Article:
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How Clubbing Damaged My Self-Esteem

After some self-reflection, I've realized that I go clubbing for all the wrong reasons, the main one being to meet other guys for romance. After months of doing this with very little success, I can confidently say that alcohol and grinding is not the way to find a well-matched suitor.
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People dancing in nightclub
People dancing in nightclub

I can't remember the last time I went out to dinner and saw a movie with a friend.

I used to do this all the time. It'd be my typical excursion on a Saturday night: stuff my face with Five Guys and go see the latest scary movie that everyone was raving about with one of my BFFs. But I hardly do that anymore.

For most single gay males, the clubbing scene is an integral part of their social existence, but for me it has become the bane of my existence.

For the past year, going out to bars and clubs has become my new pastime. In many ways clubs are great; they can help you meet new people and give you the opportunity to dance and let loose. But they have a dark side, too. And unfortunately, I've succumbed to it way more than I'd like to admit.

After some self-reflection, I've realized that I go clubbing for all the wrong reasons, the main one being to meet other guys for romance. After months of doing this with very little success, I can confidently say that alcohol and grinding is not the way to find a well-matched suitor. With a few exceptions where I truly had a good time, the only things clubs have offered me are excess pounds, bad hangovers, and, most of all, damaged self-esteem.

Confidence has always been something I've struggled with and for a while I thought going to clubs would remedy that.

The first few times I went clubbing were the best ones. It was a lot to take in and I felt like a kid in a candy store--I had never been in a place with so many people to meet at the same time, and the opportunities seemed endless. I usually did find people to dance with, but for some reason the more I went the worse I felt about myself.


And just when I thought I had hit rock bottom, I reached an even lower point when some of the clubs I attended held competitions in which the winner earns hundreds of dollars for having the most chiseled body. I think these contests instill the wrong values--and I can imagine that they also make many guys at these venues feel bad about themselves, myself included.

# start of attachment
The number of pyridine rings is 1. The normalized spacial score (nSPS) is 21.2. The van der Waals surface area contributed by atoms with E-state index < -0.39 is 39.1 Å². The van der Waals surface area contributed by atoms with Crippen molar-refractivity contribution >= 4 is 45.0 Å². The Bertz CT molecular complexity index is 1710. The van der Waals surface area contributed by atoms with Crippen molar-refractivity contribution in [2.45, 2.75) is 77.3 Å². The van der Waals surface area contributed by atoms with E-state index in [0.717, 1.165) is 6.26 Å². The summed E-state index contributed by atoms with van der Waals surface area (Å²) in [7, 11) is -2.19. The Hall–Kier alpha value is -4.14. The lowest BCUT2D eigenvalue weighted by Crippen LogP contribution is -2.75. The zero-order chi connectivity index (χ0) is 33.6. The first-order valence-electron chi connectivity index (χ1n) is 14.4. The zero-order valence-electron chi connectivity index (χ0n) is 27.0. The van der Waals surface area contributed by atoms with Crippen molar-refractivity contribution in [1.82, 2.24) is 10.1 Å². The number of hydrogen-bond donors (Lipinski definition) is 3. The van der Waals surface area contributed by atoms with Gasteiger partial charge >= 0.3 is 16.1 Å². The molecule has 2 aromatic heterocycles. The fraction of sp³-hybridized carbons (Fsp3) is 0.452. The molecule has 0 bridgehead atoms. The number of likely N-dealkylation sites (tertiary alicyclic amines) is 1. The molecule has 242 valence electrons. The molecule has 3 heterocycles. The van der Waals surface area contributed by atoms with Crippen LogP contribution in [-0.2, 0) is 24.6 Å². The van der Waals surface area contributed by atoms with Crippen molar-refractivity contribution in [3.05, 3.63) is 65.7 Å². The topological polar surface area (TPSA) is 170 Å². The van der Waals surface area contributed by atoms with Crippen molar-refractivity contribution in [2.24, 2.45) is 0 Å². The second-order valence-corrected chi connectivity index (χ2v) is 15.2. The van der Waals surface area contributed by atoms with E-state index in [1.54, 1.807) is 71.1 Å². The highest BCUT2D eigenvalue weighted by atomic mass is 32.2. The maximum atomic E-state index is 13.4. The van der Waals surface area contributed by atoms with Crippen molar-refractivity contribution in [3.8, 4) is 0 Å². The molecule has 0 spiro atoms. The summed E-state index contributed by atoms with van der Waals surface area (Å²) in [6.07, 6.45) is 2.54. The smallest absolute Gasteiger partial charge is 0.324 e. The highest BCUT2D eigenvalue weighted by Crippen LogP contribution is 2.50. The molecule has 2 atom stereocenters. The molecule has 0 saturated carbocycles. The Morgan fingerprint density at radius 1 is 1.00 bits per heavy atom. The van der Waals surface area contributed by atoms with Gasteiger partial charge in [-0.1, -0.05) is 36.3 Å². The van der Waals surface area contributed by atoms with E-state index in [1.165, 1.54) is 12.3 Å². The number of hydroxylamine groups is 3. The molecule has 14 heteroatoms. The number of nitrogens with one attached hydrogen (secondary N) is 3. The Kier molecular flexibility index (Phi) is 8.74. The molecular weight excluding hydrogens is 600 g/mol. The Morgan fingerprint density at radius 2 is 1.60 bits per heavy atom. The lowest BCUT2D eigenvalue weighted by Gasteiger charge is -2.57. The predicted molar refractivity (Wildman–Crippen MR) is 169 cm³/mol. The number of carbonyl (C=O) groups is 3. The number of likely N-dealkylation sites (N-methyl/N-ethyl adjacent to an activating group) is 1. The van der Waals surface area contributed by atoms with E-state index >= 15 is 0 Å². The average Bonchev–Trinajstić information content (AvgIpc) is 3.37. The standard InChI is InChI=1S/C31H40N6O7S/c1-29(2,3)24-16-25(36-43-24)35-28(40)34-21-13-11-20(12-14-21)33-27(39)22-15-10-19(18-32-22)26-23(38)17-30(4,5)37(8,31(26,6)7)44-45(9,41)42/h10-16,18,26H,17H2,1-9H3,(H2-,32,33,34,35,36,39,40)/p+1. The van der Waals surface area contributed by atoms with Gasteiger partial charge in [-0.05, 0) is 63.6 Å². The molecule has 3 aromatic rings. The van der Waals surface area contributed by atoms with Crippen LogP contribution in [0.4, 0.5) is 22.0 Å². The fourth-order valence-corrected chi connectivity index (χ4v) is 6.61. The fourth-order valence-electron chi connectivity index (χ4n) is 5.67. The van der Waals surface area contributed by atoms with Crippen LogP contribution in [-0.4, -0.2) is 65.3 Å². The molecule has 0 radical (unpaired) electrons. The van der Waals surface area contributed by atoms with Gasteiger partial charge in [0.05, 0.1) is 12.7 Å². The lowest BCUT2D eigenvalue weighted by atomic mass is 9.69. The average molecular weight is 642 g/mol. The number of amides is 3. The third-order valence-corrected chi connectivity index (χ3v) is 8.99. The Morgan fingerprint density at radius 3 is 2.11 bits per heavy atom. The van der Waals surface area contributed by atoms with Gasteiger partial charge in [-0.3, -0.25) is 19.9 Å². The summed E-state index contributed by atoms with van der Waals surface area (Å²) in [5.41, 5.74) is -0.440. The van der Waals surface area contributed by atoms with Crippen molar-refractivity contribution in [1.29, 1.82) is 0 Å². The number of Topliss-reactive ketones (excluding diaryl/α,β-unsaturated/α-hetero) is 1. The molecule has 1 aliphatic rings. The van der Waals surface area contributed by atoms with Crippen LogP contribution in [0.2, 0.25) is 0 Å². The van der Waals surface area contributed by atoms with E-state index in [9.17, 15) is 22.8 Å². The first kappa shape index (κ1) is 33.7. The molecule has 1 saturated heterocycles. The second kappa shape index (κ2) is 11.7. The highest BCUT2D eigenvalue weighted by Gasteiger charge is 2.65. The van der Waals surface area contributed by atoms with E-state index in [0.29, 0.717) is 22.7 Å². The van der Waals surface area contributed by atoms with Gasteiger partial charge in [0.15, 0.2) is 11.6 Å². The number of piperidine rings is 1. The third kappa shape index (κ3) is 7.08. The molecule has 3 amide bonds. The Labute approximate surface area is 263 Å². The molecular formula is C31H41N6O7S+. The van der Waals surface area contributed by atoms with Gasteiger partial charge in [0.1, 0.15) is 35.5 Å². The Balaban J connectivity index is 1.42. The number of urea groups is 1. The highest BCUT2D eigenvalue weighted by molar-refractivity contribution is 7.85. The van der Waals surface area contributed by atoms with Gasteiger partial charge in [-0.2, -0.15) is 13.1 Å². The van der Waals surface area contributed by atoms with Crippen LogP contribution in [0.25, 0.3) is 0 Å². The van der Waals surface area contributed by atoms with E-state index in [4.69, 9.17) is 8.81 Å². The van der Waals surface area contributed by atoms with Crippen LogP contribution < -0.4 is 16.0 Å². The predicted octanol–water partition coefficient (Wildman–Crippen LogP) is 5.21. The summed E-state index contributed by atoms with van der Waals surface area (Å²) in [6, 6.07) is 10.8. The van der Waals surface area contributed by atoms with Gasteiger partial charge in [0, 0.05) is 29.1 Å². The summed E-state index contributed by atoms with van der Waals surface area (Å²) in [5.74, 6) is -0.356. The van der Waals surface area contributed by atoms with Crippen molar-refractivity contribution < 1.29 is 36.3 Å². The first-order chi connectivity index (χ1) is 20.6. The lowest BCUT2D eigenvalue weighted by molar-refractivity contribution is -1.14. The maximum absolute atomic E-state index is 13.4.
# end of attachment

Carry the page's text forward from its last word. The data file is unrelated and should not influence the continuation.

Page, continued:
Maybe gay clubs are particularly bad, but I'm sure many people at straight clubs can also relate to the feelings of inadequacy and intimidation that come with seeing a lot of attractive people all together in one place. At both gay and straight clubs, too many encounters are based on looks alone; the most attractive people tend to gravitate toward each other while the rest get lost in the shuffle.

The superficiality of the club scene has also gotten old. I rarely go beyond exchanging "pleasantries," dancing and sometimes sharing phone numbers. I've met a few nice guys at clubs, but we've rarely seen each other again afterwards. There was no common interest binding us together. For some people that's fine, but I realize that I want something deeper, and I want the guys I meet to also want something deeper. I won't lie--physical attraction is important to me, but it only goes so far.

I now realize that other types of venues offer better opportunities to meet new people, both friends and partners, and forge a connection with them that extends beyond looks: joining sports groups and clubs focused on academic interests and hobbies and even going to certain bars that are more conducive to meaningful conversation, to name a few.

More than anything, though, I've paid dearly in opportunity costs for all the clubbing I've done. Time clubbing is time I could spend with friends. I do often bring some friends with me to clubs, but I don't spend quality time with them there. And as awful as it sounds, I mostly treat them as a security blanket in case the night goes badly.

Recently, after realizing that I'm not going to get different results from doing the same thing over and over, I've started going out more often with old friends and doing what I used to before clubbing took over my life--taking long walks in old city neighborhoods, enjoying intimate conversations over dessert--and doing this made me realize how much I miss it.

Although these calmer outings with friends might seem boring at times compared to the excitement that most clubs bring, this high is short-lived and the next day reality smacks you in the face. And I'd rather be in a reality where I cherish the time I spend with my true friends than in one where I see a bunch of nameless contacts on my phone from the night before.

When it comes down to it, the friends that you have for life are the ones that matter, and knowing that I've been a good friend makes me feel better about myself than avid club-going ever will.

I'm an extrovert and I constantly crave social interaction. And I'm not saying that I'll never go clubbing again. I will, but just more sparingly. These experiences at clubs haven't added much value at all to my life, except for teaching me these lessons. But they were definitely important ones to learn, and I'm glad I learned them now and not later in my 20s.

So the next time you have an opportunity to do something with friends, maybe opt for something that doesn't include flashing strobe lights and alcohol-stained floors. I know that's what I'm going to do.

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